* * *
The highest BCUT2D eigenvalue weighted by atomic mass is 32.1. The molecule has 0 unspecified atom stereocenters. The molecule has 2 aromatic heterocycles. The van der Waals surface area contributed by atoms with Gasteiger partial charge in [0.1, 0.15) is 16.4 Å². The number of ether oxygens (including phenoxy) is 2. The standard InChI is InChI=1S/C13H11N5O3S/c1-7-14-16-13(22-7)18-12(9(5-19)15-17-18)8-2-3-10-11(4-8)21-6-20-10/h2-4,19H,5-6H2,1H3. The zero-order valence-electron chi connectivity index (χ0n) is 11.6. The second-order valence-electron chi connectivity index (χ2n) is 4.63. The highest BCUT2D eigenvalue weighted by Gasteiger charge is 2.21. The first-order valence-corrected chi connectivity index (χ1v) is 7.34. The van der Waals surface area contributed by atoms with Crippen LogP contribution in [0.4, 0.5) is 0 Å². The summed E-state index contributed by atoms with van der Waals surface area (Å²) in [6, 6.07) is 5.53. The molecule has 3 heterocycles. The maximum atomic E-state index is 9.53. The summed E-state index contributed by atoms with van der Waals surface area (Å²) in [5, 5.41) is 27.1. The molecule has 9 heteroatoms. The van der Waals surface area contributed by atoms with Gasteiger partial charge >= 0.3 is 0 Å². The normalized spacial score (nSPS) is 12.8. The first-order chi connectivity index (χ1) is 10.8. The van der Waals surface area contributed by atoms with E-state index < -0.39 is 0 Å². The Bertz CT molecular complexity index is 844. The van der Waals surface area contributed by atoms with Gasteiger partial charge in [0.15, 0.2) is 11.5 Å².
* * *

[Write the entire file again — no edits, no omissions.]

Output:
The highest BCUT2D eigenvalue weighted by atomic mass is 32.1. The molecule has 0 unspecified atom stereocenters. The molecule has 2 aromatic heterocycles. The van der Waals surface area contributed by atoms with Gasteiger partial charge in [0.1, 0.15) is 16.4 Å². The number of ether oxygens (including phenoxy) is 2. The standard InChI is InChI=1S/C13H11N5O3S/c1-7-14-16-13(22-7)18-12(9(5-19)15-17-18)8-2-3-10-11(4-8)21-6-20-10/h2-4,19H,5-6H2,1H3. The zero-order valence-electron chi connectivity index (χ0n) is 11.6. The second-order valence-electron chi connectivity index (χ2n) is 4.63. The highest BCUT2D eigenvalue weighted by Gasteiger charge is 2.21. The first-order valence-corrected chi connectivity index (χ1v) is 7.34. The van der Waals surface area contributed by atoms with Crippen LogP contribution in [0.4, 0.5) is 0 Å². The summed E-state index contributed by atoms with van der Waals surface area (Å²) in [6, 6.07) is 5.53. The molecule has 3 heterocycles. The maximum atomic E-state index is 9.53. The summed E-state index contributed by atoms with van der Waals surface area (Å²) in [5, 5.41) is 27.1. The molecule has 9 heteroatoms. The van der Waals surface area contributed by atoms with Gasteiger partial charge >= 0.3 is 0 Å². The normalized spacial score (nSPS) is 12.8. The first-order chi connectivity index (χ1) is 10.8. The van der Waals surface area contributed by atoms with E-state index < -0.39 is 0 Å². The Bertz CT molecular complexity index is 844. The van der Waals surface area contributed by atoms with Gasteiger partial charge in [0.15, 0.2) is 11.5 Å².